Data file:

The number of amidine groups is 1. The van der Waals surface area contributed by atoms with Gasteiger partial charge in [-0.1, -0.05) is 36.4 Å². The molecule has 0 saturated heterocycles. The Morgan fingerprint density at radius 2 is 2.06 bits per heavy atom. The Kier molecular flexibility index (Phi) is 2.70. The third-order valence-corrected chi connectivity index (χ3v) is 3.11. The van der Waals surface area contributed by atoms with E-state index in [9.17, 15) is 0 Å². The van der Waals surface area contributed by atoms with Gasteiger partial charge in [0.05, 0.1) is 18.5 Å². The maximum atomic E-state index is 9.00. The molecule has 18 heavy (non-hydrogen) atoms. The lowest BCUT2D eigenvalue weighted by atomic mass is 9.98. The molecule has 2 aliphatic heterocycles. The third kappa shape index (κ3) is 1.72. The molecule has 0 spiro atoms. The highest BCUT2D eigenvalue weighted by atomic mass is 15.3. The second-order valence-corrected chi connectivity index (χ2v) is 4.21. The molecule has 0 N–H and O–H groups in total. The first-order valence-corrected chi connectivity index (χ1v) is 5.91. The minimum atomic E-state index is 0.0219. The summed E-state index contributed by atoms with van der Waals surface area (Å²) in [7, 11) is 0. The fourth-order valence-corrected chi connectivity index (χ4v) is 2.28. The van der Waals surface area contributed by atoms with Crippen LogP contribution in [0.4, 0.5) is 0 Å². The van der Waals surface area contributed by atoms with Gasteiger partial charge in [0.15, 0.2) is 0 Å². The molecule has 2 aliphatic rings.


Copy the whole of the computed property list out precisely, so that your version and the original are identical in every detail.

The number of amidine groups is 1. The van der Waals surface area contributed by atoms with Gasteiger partial charge in [-0.1, -0.05) is 36.4 Å². The molecule has 0 saturated heterocycles. The Morgan fingerprint density at radius 2 is 2.06 bits per heavy atom. The Kier molecular flexibility index (Phi) is 2.70. The third-order valence-corrected chi connectivity index (χ3v) is 3.11. The van der Waals surface area contributed by atoms with E-state index in [9.17, 15) is 0 Å². The van der Waals surface area contributed by atoms with Gasteiger partial charge in [0.05, 0.1) is 18.5 Å². The maximum atomic E-state index is 9.00. The molecule has 18 heavy (non-hydrogen) atoms. The lowest BCUT2D eigenvalue weighted by atomic mass is 9.98. The molecule has 2 aliphatic heterocycles. The third kappa shape index (κ3) is 1.72. The molecule has 0 spiro atoms. The highest BCUT2D eigenvalue weighted by atomic mass is 15.3. The second-order valence-corrected chi connectivity index (χ2v) is 4.21. The molecule has 0 N–H and O–H groups in total. The first-order valence-corrected chi connectivity index (χ1v) is 5.91. The minimum atomic E-state index is 0.0219. The summed E-state index contributed by atoms with van der Waals surface area (Å²) in [7, 11) is 0. The fourth-order valence-corrected chi connectivity index (χ4v) is 2.28. The van der Waals surface area contributed by atoms with Crippen LogP contribution in [0.4, 0.5) is 0 Å². The van der Waals surface area contributed by atoms with Gasteiger partial charge in [0.15, 0.2) is 0 Å². The molecule has 2 aliphatic rings.